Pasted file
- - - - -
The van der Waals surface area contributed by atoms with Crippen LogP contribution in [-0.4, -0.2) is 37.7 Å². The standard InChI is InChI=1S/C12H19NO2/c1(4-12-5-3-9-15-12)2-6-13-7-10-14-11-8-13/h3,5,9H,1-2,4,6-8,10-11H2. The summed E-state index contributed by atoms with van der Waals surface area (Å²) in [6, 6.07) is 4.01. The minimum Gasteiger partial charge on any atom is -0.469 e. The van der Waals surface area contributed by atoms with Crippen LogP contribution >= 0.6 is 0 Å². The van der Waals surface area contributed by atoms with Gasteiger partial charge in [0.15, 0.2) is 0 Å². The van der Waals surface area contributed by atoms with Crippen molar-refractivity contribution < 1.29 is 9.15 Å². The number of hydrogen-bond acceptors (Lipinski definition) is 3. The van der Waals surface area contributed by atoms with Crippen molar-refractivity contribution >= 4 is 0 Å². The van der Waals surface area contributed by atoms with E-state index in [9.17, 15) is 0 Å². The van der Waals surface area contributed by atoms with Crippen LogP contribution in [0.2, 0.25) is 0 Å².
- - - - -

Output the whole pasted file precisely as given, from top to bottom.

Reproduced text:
The van der Waals surface area contributed by atoms with Crippen LogP contribution in [-0.4, -0.2) is 37.7 Å². The standard InChI is InChI=1S/C12H19NO2/c1(4-12-5-3-9-15-12)2-6-13-7-10-14-11-8-13/h3,5,9H,1-2,4,6-8,10-11H2. The summed E-state index contributed by atoms with van der Waals surface area (Å²) in [6, 6.07) is 4.01. The minimum Gasteiger partial charge on any atom is -0.469 e. The van der Waals surface area contributed by atoms with Crippen LogP contribution >= 0.6 is 0 Å². The van der Waals surface area contributed by atoms with Gasteiger partial charge in [0.15, 0.2) is 0 Å². The van der Waals surface area contributed by atoms with Crippen molar-refractivity contribution < 1.29 is 9.15 Å². The number of hydrogen-bond acceptors (Lipinski definition) is 3. The van der Waals surface area contributed by atoms with Crippen molar-refractivity contribution >= 4 is 0 Å². The van der Waals surface area contributed by atoms with E-state index in [9.17, 15) is 0 Å². The van der Waals surface area contributed by atoms with Crippen LogP contribution in [0.2, 0.25) is 0 Å².